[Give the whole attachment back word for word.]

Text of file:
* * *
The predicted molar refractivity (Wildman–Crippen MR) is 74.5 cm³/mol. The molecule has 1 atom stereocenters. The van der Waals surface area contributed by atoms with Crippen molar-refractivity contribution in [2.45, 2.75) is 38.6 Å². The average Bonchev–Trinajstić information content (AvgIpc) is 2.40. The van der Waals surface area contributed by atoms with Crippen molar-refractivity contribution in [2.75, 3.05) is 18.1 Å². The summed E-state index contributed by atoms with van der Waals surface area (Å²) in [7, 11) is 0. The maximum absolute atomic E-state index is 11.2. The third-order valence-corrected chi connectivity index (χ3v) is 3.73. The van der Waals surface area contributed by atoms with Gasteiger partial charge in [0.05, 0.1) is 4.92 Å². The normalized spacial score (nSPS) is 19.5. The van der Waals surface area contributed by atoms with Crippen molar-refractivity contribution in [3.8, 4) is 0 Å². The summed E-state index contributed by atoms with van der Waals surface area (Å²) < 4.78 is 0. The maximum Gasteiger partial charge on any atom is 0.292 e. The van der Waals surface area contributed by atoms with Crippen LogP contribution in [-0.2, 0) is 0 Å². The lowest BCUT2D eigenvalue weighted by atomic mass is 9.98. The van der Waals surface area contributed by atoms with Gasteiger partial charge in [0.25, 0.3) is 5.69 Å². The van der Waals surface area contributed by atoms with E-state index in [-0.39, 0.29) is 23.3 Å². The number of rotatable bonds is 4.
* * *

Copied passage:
The predicted molar refractivity (Wildman–Crippen MR) is 74.5 cm³/mol. The molecule has 1 atom stereocenters. The van der Waals surface area contributed by atoms with Crippen molar-refractivity contribution in [2.45, 2.75) is 38.6 Å². The average Bonchev–Trinajstić information content (AvgIpc) is 2.40. The van der Waals surface area contributed by atoms with Crippen molar-refractivity contribution in [2.75, 3.05) is 18.1 Å². The summed E-state index contributed by atoms with van der Waals surface area (Å²) in [7, 11) is 0. The maximum absolute atomic E-state index is 11.2. The third-order valence-corrected chi connectivity index (χ3v) is 3.73. The van der Waals surface area contributed by atoms with Gasteiger partial charge in [0.05, 0.1) is 4.92 Å². The normalized spacial score (nSPS) is 19.5. The van der Waals surface area contributed by atoms with Crippen molar-refractivity contribution in [3.8, 4) is 0 Å². The summed E-state index contributed by atoms with van der Waals surface area (Å²) < 4.78 is 0. The maximum Gasteiger partial charge on any atom is 0.292 e. The van der Waals surface area contributed by atoms with Crippen LogP contribution in [-0.2, 0) is 0 Å². The lowest BCUT2D eigenvalue weighted by atomic mass is 9.98. The van der Waals surface area contributed by atoms with Gasteiger partial charge in [0.25, 0.3) is 5.69 Å². The van der Waals surface area contributed by atoms with E-state index in [-0.39, 0.29) is 23.3 Å². The number of rotatable bonds is 4.